Newly insured Californians felt relieved after signing up for health coverage but encountered numerous obstacles with technology and communication during the enrollment process, according to a report released Monday by the California HealthCare Foundation.

Surveyed in interviews and focus groups, consumers said they had trouble getting through to the call center, choosing a health plan and calculating their income. They also had problems with the online chat program, and many were surprised by the amount of documentation required to enroll, according to the report.

The problems were worse for Medi-Cal applicants than for those seeking private coverage through the health insurance exchange, the report said.

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Tuesday, April 15th, 2014

State Exchange Directors Offer Enrollment Snapshots


This post was corrected and updated at 4:50 pm, April 11.

The Obama administration is touting the success of the health law’s open enrollment, which signed up  at least 7.5 million Americans for health coverage through the online insurance marketplaces. But the experience varied according to states and Families USA brought together five state exchange directors Thursday to talk about what they’ve seen so far. These states – Kentucky, New York, Washington, California and Connecticut — all had functioning exchanges and pursued that health law’s Medicaid expansion.

Bill Nold, deputy executive director at the Office of the Kentucky Health Benefit Exchange, said that there were 2,000 new enrollments on March 31 alone. So far, his office has counted 400,000 new enrollees, 315,000 of whom signed up for Medicaid. He expects those numbers to continue to go up until April 11 — when his state’s enrollment extension ends. In a last-ditch effort to up enrollment, he added, the state sent out 30,000 emails to people who had started an application but had not finished.

He said 33 percent of the Kentuckians who bought plans on the exchange were younger than 35.

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Friday, April 11th, 2014

Alzheimer’s Disease Support Model Could Save Minn. Millions


As states eye strategies to control the costs of caring for Alzheimer’s patients, a New York model is drawing interest, and findings from a study of Minnesota’s effort to replicate it shows it could lead to significant savings and improved services.

The New York University Caregiver Intervention (NYUCI) program offers caregivers six sessions of individual and family counseling within four months of enrollment, the opportunity to participate in a weekly support group and telephone counseling when needed. Minnesota mimicked that effort with a five-year pilot program offered to 228 participating caregivers in urban and rural areas.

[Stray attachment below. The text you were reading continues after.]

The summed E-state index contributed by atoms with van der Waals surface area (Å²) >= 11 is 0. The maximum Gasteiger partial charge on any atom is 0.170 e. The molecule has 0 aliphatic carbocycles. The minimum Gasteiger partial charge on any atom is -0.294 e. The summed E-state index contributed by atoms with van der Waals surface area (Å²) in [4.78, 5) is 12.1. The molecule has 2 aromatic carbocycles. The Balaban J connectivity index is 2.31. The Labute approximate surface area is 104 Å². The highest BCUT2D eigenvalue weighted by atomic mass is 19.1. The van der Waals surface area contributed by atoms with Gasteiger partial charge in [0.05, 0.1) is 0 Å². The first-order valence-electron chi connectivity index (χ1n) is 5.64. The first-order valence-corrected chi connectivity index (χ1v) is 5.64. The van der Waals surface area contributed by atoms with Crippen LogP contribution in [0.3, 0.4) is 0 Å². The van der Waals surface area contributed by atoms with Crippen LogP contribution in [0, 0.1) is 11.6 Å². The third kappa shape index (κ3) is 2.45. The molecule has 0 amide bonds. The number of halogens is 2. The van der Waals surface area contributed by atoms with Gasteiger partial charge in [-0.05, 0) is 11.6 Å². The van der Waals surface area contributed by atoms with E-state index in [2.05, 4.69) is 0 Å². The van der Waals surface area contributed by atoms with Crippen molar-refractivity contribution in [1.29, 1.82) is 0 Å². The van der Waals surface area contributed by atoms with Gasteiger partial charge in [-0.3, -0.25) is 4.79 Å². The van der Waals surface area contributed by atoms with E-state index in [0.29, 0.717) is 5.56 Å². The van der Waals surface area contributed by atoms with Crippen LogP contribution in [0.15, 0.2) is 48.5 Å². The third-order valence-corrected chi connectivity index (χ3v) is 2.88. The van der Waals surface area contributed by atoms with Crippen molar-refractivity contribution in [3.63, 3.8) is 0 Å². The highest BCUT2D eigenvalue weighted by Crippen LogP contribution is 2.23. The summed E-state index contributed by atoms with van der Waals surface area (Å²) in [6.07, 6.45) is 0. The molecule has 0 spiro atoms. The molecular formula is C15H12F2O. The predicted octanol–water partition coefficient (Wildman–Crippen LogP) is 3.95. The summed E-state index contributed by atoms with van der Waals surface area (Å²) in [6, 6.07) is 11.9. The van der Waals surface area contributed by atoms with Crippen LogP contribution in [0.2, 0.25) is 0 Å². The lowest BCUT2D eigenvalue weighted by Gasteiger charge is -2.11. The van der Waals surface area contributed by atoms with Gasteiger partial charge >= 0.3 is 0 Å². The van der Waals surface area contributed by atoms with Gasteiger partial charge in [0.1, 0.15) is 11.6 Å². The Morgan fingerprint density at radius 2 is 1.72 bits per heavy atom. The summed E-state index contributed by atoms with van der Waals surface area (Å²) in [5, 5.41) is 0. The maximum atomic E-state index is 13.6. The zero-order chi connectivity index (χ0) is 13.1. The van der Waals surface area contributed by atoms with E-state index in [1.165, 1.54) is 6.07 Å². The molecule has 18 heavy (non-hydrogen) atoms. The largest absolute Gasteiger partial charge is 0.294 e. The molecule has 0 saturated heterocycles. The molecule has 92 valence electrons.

The study, published in the April Health Affairs, found the Minnesota program could save $966 million by 2025 if it were implemented state-wide. Cost savings were mainly achieved by keeping Alzheimer’s patients in the community and at home. The authors found that 5 percent more people would stay in these settings if the project was expanded, and 19.3 percent fewer people with dementia would die in an institution.

“These findings suggest that broader access to enhanced caregiver supports could produce a positive return on investment or be cost-effective—assuming widespread implementation, reasonable program costs and substantial caregiver participation,” study authors write.

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Thursday, April 10th, 2014

A Call For Pricey Treatment For Millions With Hepatitis C

Authors of the first-ever global hepatitis C guidelines went big Tuesday, advocating for worldwide use of two of the most expensive specialty drugs in the world.

The new guidelines, from the World Health Organization, give strong endorsement to the two newest medicines. Gilead Science’s Sovaldi costs $1,000 per pill/$84,000 for a 12-week course of treatment and Olysio, Janssen Pharmaceuticals, $66,360 for its three-month course.

The high prices have ignited a firestorm of objection. In the United States, doctors and insurers argue that the cost of the drugs will make their widespread use impossible. And critics say even if the prices are heavily discounted in other countries, the drugs will still be unaffordable in most of the world.

The WHO endorsement of treatment with Sovaldi and Olysio was made without taking the cost of the two drugs into consideration. That’s because the price of the drugs outside the U.S. was unknown in December, when the WHO panel wrapped up its work.

But the price of the drugs isn’t the only issue. The WHO recommends that all 150 million or so people around the globe with chronic hepatitis C infection be assessed for treatment — a gargantuan task in itself. Authors of the report are quick to acknowledge that neither the assessment of people’s health status nor actual treatment will happen anytime soon.

“A lot has to happen for this to really take off in a big way,” says the guidelines’ chief architect, Dr, Stefan Wiktor. “Even if prices came down dramatically tomorrow, that doesn’t mean there would be an immediate rush to treatment.”

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Wednesday, April 9th, 2014